As a scientist, I’m interested in how new discoveries and knowledge can make life better for people, and this made me jump at the opportunity to join Mars as the new Global Chocolate Director of Cacao Plant science. One of the pillars of our cocoa sustainability strategy is improved scientific research on the cocoa plant and how it’s cultivated. With a better understanding of how to breed stronger, more productive cocoa trees, how to manage cocoa farmland effectively and how to more effectively control pests and disease, we believe we will be able to offer farmers the best possible tools for them to produce more cocoa in a sustainable way and to improve their livelihoods.
Before joining Mars, I served as a Supervisory Research Geneticist at the USDA-ARS Subtropical Horticulture Research Station in Miami, Florida, where I developed and implemented genetic improvement programs for cacao, mango and avocado and conducted genetic research on many other tropical fruit crop species.
As well, the International Cacao Breeding Program I developed at Miami was a collaborative project between USDA-ARS and Mars and included breeding trials in South and Central America, West Africa and Asia. I was also one of the key scientists involved in the cacao genome sequencing project (you can learn more about that project by going to the Cacao Genome Database web site) and I have extensive experience with the application of molecular markers to enhance plant breeding.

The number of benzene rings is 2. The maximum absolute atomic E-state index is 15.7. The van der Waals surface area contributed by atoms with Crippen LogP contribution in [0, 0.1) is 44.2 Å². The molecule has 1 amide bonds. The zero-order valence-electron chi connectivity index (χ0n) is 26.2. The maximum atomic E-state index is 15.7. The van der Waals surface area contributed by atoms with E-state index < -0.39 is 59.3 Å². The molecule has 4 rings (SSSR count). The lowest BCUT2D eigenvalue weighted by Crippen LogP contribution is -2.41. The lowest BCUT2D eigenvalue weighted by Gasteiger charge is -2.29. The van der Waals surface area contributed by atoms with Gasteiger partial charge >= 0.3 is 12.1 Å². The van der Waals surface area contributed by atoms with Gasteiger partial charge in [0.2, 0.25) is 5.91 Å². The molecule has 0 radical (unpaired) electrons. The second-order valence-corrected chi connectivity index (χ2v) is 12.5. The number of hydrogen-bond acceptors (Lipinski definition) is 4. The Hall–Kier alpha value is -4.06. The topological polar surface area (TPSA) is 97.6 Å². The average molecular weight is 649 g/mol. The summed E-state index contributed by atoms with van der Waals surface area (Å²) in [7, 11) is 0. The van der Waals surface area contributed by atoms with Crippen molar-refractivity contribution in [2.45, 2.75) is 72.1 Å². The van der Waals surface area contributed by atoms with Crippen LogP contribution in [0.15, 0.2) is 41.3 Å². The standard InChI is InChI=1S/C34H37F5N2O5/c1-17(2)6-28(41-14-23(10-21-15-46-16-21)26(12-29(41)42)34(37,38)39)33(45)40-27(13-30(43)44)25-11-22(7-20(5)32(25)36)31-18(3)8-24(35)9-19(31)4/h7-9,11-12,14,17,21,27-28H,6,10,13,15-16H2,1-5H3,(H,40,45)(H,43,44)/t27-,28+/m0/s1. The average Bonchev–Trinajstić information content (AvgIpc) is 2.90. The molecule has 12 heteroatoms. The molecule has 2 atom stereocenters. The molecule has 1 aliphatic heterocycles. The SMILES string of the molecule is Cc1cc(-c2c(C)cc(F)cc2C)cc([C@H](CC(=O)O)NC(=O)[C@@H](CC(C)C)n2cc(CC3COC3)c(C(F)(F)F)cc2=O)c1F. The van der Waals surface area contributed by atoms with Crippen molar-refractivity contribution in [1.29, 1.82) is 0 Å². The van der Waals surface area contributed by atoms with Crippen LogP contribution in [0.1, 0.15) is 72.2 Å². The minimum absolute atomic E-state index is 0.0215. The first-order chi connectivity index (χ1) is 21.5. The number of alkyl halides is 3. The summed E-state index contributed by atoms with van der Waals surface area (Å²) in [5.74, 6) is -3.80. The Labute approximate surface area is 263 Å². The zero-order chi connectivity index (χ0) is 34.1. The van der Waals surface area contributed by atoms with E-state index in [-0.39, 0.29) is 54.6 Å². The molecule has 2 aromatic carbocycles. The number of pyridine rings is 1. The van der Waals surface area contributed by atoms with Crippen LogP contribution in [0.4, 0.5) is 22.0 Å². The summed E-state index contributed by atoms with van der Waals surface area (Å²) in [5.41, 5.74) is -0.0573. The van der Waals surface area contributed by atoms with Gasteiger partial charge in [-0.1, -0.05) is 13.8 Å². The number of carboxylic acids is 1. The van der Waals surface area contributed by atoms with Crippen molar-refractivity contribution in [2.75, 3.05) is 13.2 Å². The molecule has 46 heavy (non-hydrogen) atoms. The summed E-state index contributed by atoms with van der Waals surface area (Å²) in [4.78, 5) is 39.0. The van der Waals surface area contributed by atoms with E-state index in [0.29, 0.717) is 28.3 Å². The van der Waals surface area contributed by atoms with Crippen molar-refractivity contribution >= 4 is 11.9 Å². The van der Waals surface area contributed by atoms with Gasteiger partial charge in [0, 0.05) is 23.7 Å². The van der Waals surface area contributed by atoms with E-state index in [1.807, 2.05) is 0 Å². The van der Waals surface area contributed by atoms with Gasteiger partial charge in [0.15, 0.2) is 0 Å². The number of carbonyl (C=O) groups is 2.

At Mars, my role is the scientific director for all cacao science from “plant to bean.” This involves the supervision of five scientists, three Mars research stations (Brazil, Indonesia, and Cote d’Ivoire) as well as collaborative agreements with national and international research organizations.
Working on the cocoa genome was a highlight of my career, and I’m looking forward to learning even more about the cocoa plant, especially on the genetic level. I believe that the contribution Mars is making to advance cocoa science is really valuable, not only because it is advancing science but also because it is helping the farmers who are so important to the cocoa industry.